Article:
Resting-state networks in the macaque at 7 T.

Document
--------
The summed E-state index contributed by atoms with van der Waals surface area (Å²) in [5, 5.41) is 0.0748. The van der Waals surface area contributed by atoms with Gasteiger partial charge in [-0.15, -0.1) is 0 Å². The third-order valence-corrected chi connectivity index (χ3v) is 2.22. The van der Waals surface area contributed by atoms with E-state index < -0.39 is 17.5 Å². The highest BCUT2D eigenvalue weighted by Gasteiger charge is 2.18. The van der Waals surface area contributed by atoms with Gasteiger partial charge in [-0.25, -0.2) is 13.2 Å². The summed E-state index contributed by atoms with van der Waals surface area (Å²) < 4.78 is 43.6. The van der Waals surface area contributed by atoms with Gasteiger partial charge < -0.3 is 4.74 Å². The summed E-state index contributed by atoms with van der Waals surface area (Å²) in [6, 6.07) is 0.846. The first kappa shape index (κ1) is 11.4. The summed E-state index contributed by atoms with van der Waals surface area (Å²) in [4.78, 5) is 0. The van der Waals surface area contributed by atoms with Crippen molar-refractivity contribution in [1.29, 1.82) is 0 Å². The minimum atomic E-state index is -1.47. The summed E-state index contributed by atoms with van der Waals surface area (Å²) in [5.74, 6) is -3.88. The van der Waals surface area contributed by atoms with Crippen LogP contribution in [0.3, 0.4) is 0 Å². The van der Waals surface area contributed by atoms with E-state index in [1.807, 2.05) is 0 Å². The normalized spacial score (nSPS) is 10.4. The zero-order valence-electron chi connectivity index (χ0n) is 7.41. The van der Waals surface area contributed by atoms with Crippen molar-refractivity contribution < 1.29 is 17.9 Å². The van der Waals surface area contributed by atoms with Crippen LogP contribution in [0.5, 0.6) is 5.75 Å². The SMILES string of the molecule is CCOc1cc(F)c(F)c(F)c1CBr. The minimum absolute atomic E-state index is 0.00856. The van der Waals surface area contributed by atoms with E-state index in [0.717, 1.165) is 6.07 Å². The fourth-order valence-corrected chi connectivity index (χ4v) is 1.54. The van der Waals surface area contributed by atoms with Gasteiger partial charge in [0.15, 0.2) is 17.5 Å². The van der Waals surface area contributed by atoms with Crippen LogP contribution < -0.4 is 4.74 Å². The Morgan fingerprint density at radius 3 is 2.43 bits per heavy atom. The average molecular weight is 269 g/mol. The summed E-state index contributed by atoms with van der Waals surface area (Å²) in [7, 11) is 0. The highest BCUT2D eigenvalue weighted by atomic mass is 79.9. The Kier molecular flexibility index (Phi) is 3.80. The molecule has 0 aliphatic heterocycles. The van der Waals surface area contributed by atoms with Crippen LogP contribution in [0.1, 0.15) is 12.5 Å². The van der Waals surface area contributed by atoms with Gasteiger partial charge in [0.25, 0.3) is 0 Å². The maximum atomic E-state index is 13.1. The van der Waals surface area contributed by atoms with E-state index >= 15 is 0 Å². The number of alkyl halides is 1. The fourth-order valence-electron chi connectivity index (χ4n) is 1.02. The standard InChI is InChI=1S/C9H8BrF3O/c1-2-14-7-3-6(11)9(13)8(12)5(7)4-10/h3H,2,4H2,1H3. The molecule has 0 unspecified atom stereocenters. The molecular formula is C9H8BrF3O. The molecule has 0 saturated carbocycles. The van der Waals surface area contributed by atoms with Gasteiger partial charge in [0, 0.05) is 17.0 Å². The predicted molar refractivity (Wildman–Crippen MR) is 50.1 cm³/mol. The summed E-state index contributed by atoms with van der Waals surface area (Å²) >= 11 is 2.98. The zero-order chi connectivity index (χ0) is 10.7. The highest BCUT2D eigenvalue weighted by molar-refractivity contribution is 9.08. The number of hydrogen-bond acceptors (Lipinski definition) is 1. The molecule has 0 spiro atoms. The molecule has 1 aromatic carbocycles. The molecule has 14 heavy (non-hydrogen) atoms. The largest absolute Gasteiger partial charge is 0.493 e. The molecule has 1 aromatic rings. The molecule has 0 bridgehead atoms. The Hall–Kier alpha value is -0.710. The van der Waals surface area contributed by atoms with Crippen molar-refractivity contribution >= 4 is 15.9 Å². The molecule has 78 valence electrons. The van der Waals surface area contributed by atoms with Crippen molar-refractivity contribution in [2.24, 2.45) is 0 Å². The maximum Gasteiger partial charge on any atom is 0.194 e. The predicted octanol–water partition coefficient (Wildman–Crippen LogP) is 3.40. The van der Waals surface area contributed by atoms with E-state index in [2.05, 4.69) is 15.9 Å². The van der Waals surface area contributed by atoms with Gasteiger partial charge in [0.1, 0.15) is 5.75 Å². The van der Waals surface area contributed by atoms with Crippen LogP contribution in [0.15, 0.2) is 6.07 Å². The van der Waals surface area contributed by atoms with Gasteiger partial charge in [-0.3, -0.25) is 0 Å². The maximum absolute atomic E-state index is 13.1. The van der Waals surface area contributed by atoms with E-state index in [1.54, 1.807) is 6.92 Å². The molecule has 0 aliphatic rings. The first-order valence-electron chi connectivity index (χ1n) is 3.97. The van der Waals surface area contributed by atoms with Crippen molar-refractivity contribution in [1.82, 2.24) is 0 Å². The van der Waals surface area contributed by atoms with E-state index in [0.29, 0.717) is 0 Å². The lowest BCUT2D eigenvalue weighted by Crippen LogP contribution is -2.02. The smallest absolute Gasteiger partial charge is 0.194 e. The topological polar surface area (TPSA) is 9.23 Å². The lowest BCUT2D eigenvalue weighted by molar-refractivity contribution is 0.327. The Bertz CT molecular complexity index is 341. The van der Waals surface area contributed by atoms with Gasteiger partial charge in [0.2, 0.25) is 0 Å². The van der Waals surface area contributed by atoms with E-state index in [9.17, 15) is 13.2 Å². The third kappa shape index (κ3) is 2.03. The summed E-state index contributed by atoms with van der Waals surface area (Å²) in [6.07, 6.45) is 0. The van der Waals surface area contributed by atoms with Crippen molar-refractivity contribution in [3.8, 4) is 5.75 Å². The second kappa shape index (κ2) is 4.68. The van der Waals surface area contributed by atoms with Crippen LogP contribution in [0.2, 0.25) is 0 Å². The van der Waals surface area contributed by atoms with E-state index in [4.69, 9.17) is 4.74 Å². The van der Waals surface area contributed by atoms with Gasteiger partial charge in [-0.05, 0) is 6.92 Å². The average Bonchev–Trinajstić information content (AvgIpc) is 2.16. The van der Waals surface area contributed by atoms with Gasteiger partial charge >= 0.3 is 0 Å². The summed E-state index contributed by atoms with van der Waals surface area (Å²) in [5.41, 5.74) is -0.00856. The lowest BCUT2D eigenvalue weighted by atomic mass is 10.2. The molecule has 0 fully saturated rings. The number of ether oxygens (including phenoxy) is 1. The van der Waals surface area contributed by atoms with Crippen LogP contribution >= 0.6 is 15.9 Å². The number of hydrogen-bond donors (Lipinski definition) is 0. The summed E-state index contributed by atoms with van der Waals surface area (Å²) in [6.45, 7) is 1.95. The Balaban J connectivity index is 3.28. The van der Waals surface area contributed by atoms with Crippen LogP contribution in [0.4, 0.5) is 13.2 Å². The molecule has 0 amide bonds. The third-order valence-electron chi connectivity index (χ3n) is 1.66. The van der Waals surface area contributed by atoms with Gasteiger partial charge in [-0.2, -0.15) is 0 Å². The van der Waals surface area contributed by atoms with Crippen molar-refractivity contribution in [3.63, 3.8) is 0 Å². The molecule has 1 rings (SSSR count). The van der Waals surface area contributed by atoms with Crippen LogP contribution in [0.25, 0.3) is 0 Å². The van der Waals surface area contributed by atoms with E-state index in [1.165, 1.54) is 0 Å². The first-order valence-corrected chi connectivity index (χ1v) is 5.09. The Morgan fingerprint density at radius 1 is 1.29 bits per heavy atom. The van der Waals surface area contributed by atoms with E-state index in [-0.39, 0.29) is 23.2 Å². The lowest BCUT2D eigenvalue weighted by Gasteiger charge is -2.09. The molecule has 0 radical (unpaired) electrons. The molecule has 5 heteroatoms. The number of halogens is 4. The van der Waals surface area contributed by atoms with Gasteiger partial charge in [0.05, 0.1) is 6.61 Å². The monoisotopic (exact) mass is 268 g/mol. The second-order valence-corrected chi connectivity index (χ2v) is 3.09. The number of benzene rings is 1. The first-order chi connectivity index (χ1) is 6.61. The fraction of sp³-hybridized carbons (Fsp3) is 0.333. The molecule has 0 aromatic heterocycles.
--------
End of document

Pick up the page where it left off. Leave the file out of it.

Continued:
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Assessment of brain connectivity has revealed that the structure and dynamics of large-scale network organization are altered in multiple disease states suggesting their use as diagnostic or prognostic indicators. Further investigation into the underlying mechanisms, organization, and alteration of large-scale brain networks requires a homologous animal model that would allow neurophysiological recordings and experimental manipulations. The current study presents a comprehensive assessment of macaque resting-state networks based on evaluation of intrinsic low-frequency fluctuations of the blood oxygen-level-dependent signal using group independent component analysis. Networks were found underlying multiple levels of sensory, motor, and cognitive processing. The results demonstrate that macaques share remarkable homologous network organization with humans, thereby providing strong support for their use as an animal model in the study of normal and abnormal brain connectivity as well as aiding the interpretation of electrophysiological recordings within the context of large-scale brain networks.